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Happy to be in 'safe' Canada, Syrian woman's new business creates treats for Summerside and area

Zainab Aldos enjoys a cup of coffee in her Summerside home. Aldos has started a Syrian food business in the city offering fresh, healthy food to Islanders. Alison Jenkins/Journal Pioneer
Zainab Aldos enjoys a cup of coffee in her Summerside home. Aldos has started a Syrian food business in the city offering fresh, healthy food to Islanders. Alison Jenkins/Journal Pioneer
SUMMERSIDE, P.E.I. —

Zainab Aldos greets guests at the door with a warm, “You are welcome”.

In the living room, a spread of food is set out on the coffee table.

Baklava, shell-shaped cookies filled with dates, creamy yogurt, tabouli, hummus and stuffed grape leaves take up every bit of surface.

It’s just a sampling of the cooking skill she’s putting to use in her new business.


A dish of tabouli is nestled among other treats from Syria. Alison Jenkins/Journal Pioneer
A dish of tabouli is nestled among other treats from Syria. Alison Jenkins/Journal Pioneer

But that's not all.

Aldos’ husband, Medyan, brings in a tray of Syrian coffee. Served in demi-tasses, it's thick and rich and scented with cardamom.

Their home in Syria had a room just for guests, he explained, as he poured the steaming drink into porcelain cups with an air of ceremony.

On special occasions, up to 40 visitors were made to feel welcome with food and hospitality in their former home.

“We put the food out from beginning to the end, and all the people come (sit) around,” said Medyan. “A living room special for the visitors. It should be clean (and have) coffee – always.”


Medyan Aldos serves up a tray of coffee in his Summerside home. Alison Jenkins/Journal Pioneer
Medyan Aldos serves up a tray of coffee in his Summerside home. Alison Jenkins/Journal Pioneer

Medyan Aldos serves up a tray of coffee in his Summerside home. Alison Jenkins/Journal Pioneer
Medyan Aldos serves up a tray of coffee in his Summerside home. Alison Jenkins/Journal Pioneer

Food and family were a big part of their lives in Syria. Today, Zainab is sharing her cooking skills with Summerside in her new food business.

She caters to special events and offers cooking classes.

Fans of her baking can find baklava and mahrok (a date-filled pastry) at Samuel's Coffee House downtown, on Water Street.

“We thought our customers would really appreciate something new and different,” said Samuel's owner Moyna Matheson. “Now people have such a taste for her baklava I can’t imagine not carrying it.”


Meet Zainab Aldos https://www.facebook.com/zainab.aldos.1 She and her family have made Summerside their home for the...

Posted by Samuel's Coffee House on Thursday, January 30, 2020

Moyna Matheson sells Zainab's mahrok, a date-filled pastry, and baklava at Samuel's Coffee House on Water Street in Summerside. Alison Jenkins/Journal Pioneer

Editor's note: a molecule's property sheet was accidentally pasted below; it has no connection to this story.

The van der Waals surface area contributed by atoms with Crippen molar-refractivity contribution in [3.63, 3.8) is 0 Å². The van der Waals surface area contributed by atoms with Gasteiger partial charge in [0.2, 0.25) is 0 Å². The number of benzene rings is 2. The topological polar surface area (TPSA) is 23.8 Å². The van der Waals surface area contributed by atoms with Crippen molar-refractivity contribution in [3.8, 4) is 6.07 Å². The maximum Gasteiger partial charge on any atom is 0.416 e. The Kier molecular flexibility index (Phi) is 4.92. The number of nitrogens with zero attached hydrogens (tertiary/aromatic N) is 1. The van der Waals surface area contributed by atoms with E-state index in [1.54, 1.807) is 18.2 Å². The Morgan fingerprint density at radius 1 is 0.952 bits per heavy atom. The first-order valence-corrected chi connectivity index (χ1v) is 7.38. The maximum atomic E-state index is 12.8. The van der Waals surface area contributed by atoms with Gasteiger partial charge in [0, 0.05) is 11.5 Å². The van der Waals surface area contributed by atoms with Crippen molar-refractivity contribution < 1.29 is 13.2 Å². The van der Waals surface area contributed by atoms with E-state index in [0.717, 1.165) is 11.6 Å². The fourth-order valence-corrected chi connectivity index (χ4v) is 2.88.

Moyna Matheson sells Zainab's mahrok, a date-filled pastry, and baklava at Samuel's Coffee House on Water Street in Summerside. Alison Jenkins/Journal Pioneer


Aldos used to sell her wares at the Kensington Farmers’ Market, but the two-day commitment was a bit much for the busy mom.

Their home in Summerside, a semi-detached townhouse, is a cozy fit for the family.

The couple resembles any other seated in comfortable furniture, sipping coffee in their immaculately clean and tidy home. It's a weekday and their four children, Hamza, 17; Shaymaa, 15; Hatem, 10; and Shahed, 5; are all at school.

It’s safe to say they have endured more than the average Island family.

“My country not safe, that’s why we left,” Zainab said. “There is war there, you know that. I lost two brothers and my father there.

"After that, I can’t bear anything. I just need to leave.”

'As easy as drinking water'

The government killed Syrians "as easily as drinking water," she said.

So, the couple and their three oldest children, packed up their belongings and fled for their lives.

Together, they walked for more than six hours across a desert at night to the Jordanian border, where they landed in a refugee camp for three months.

Soon, they were able to live in Jordan officially. Medyan got work as a truck driver but ended up injuring his ankle, breaking three bones.

Zainab had just given birth to their youngest daughter, Shahed.

Still, she scrambled to keep the family going.

Camilla Aucoin, a friend and neighbour, admires Zainab’s grit and courage during that difficult time.

“This lady here, who I love, is very brave. Very, very brave,” said Aucoin.

“She did everything she could. Buying and selling clothes, baking. She even sold her wedding band to help her husband, her family. She did what she needed to do.”


“When we came to Canada, it was very hard. We didn’t know anything about the place, or language, or people. We don’t know anything. Like dark."


After five years in Jordan, the family was able to come to Canada as refugees, knowing it would be safer for their children.

But, adjusting to their new life was overwhelming at first.

“When we came to Canada, it was very hard. We didn’t know anything about the place, or language, or people. We don’t know anything. Like dark,” said Zainab.

“It was dark,” added Medyan in agreement. “We had nobody, no culture, no Arabic people, no community, no language.”

Medyan found work driving a truck just six months after arriving in Summerside, but his ankle injury caused him too much pain to continue. He is scheduled for surgery soon to fix the damage.

Once his ankle is repaired, Medyan is confident he will be able to find work again.

Zainab hopes her cooking business will pick up as well.

“Maybe in the future (business will) be good,” said Zainab. “I hope.”

“Inshallah” said the couple. “God willing.”

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